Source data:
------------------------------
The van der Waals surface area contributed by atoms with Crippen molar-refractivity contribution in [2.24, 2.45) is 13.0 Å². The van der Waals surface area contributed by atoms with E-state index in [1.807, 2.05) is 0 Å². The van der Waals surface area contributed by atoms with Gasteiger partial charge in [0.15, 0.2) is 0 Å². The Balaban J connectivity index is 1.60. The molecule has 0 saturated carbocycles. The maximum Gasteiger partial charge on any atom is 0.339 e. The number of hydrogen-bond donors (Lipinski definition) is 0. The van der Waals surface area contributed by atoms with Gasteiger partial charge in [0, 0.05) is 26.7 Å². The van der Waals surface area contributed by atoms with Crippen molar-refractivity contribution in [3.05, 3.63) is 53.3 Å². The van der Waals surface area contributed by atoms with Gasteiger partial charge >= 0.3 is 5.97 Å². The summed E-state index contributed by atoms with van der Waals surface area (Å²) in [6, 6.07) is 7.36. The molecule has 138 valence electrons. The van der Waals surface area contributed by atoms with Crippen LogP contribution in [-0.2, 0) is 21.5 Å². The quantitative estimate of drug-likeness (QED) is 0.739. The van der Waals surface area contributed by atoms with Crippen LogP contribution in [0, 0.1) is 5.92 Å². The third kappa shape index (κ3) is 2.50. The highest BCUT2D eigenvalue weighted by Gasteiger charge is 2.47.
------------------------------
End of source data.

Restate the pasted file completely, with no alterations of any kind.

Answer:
The van der Waals surface area contributed by atoms with Crippen molar-refractivity contribution in [2.24, 2.45) is 13.0 Å². The van der Waals surface area contributed by atoms with E-state index in [1.807, 2.05) is 0 Å². The van der Waals surface area contributed by atoms with Gasteiger partial charge in [0.15, 0.2) is 0 Å². The Balaban J connectivity index is 1.60. The molecule has 0 saturated carbocycles. The maximum Gasteiger partial charge on any atom is 0.339 e. The number of hydrogen-bond donors (Lipinski definition) is 0. The van der Waals surface area contributed by atoms with Gasteiger partial charge in [0, 0.05) is 26.7 Å². The van der Waals surface area contributed by atoms with Crippen molar-refractivity contribution in [3.05, 3.63) is 53.3 Å². The van der Waals surface area contributed by atoms with Gasteiger partial charge >= 0.3 is 5.97 Å². The summed E-state index contributed by atoms with van der Waals surface area (Å²) in [6, 6.07) is 7.36. The molecule has 138 valence electrons. The van der Waals surface area contributed by atoms with Crippen LogP contribution in [-0.2, 0) is 21.5 Å². The quantitative estimate of drug-likeness (QED) is 0.739. The van der Waals surface area contributed by atoms with Crippen LogP contribution in [0, 0.1) is 5.92 Å². The third kappa shape index (κ3) is 2.50. The highest BCUT2D eigenvalue weighted by Gasteiger charge is 2.47.